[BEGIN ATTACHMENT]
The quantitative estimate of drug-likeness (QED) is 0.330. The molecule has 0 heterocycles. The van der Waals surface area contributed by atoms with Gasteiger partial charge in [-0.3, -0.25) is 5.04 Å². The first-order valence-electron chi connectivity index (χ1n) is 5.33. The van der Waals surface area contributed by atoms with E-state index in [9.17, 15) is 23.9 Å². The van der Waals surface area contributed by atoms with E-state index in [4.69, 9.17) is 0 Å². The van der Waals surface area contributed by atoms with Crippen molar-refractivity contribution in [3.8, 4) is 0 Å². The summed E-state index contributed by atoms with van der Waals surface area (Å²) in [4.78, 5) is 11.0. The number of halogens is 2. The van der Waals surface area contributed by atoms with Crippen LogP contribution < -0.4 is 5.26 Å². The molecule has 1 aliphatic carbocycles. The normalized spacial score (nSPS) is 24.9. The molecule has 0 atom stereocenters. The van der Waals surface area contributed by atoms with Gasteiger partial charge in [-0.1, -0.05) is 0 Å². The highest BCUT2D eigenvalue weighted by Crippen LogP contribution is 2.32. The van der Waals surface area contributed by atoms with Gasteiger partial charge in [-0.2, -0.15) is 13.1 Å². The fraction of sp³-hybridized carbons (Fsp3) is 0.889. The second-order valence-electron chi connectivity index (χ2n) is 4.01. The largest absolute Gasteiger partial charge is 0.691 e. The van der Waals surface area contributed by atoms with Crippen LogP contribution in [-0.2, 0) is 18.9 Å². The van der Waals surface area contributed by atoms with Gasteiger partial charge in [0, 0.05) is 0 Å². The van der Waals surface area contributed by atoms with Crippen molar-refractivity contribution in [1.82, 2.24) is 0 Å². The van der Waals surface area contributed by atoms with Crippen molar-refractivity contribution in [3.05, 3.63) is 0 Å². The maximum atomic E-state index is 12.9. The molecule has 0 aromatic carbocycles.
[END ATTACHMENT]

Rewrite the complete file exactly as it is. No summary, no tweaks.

The quantitative estimate of drug-likeness (QED) is 0.330. The molecule has 0 heterocycles. The van der Waals surface area contributed by atoms with Gasteiger partial charge in [-0.3, -0.25) is 5.04 Å². The first-order valence-electron chi connectivity index (χ1n) is 5.33. The van der Waals surface area contributed by atoms with E-state index in [9.17, 15) is 23.9 Å². The van der Waals surface area contributed by atoms with E-state index in [4.69, 9.17) is 0 Å². The van der Waals surface area contributed by atoms with Crippen molar-refractivity contribution in [3.8, 4) is 0 Å². The summed E-state index contributed by atoms with van der Waals surface area (Å²) in [4.78, 5) is 11.0. The number of halogens is 2. The van der Waals surface area contributed by atoms with Crippen LogP contribution < -0.4 is 5.26 Å². The molecule has 1 aliphatic carbocycles. The normalized spacial score (nSPS) is 24.9. The molecule has 0 atom stereocenters. The van der Waals surface area contributed by atoms with Gasteiger partial charge in [-0.1, -0.05) is 0 Å². The highest BCUT2D eigenvalue weighted by Crippen LogP contribution is 2.32. The van der Waals surface area contributed by atoms with Gasteiger partial charge in [-0.2, -0.15) is 13.1 Å². The fraction of sp³-hybridized carbons (Fsp3) is 0.889. The second-order valence-electron chi connectivity index (χ2n) is 4.01. The largest absolute Gasteiger partial charge is 0.691 e. The van der Waals surface area contributed by atoms with Crippen LogP contribution in [-0.2, 0) is 18.9 Å². The van der Waals surface area contributed by atoms with Gasteiger partial charge in [0, 0.05) is 0 Å². The van der Waals surface area contributed by atoms with Crippen molar-refractivity contribution in [1.82, 2.24) is 0 Å². The van der Waals surface area contributed by atoms with Crippen molar-refractivity contribution in [3.05, 3.63) is 0 Å². The maximum atomic E-state index is 12.9. The molecule has 0 aromatic carbocycles.